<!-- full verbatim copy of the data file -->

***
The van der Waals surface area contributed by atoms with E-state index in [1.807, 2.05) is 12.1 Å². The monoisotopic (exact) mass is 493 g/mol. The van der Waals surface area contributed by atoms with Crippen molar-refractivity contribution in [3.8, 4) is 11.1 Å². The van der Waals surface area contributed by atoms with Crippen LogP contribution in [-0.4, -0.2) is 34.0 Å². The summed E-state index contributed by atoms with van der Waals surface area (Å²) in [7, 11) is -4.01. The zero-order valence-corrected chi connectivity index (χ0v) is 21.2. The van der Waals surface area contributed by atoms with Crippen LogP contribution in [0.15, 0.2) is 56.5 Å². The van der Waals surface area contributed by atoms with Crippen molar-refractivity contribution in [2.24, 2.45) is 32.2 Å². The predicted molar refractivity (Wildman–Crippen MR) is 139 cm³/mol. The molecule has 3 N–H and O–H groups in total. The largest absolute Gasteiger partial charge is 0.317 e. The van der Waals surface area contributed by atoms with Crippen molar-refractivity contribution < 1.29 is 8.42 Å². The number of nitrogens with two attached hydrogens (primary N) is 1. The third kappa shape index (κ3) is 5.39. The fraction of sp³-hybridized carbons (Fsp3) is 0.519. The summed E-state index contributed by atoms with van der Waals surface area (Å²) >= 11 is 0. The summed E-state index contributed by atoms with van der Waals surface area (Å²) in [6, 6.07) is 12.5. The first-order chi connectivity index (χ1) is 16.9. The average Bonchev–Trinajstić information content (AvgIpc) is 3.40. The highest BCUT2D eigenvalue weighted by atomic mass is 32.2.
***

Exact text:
The van der Waals surface area contributed by atoms with E-state index in [1.807, 2.05) is 12.1 Å². The monoisotopic (exact) mass is 493 g/mol. The van der Waals surface area contributed by atoms with Crippen molar-refractivity contribution in [3.8, 4) is 11.1 Å². The van der Waals surface area contributed by atoms with Crippen LogP contribution in [-0.4, -0.2) is 34.0 Å². The summed E-state index contributed by atoms with van der Waals surface area (Å²) in [7, 11) is -4.01. The zero-order valence-corrected chi connectivity index (χ0v) is 21.2. The van der Waals surface area contributed by atoms with Crippen LogP contribution in [0.15, 0.2) is 56.5 Å². The van der Waals surface area contributed by atoms with Crippen molar-refractivity contribution in [2.24, 2.45) is 32.2 Å². The predicted molar refractivity (Wildman–Crippen MR) is 139 cm³/mol. The molecule has 3 N–H and O–H groups in total. The largest absolute Gasteiger partial charge is 0.317 e. The van der Waals surface area contributed by atoms with Crippen molar-refractivity contribution < 1.29 is 8.42 Å². The number of nitrogens with two attached hydrogens (primary N) is 1. The third kappa shape index (κ3) is 5.39. The fraction of sp³-hybridized carbons (Fsp3) is 0.519. The summed E-state index contributed by atoms with van der Waals surface area (Å²) >= 11 is 0. The summed E-state index contributed by atoms with van der Waals surface area (Å²) in [6, 6.07) is 12.5. The first-order chi connectivity index (χ1) is 16.9. The average Bonchev–Trinajstić information content (AvgIpc) is 3.40. The highest BCUT2D eigenvalue weighted by atomic mass is 32.2.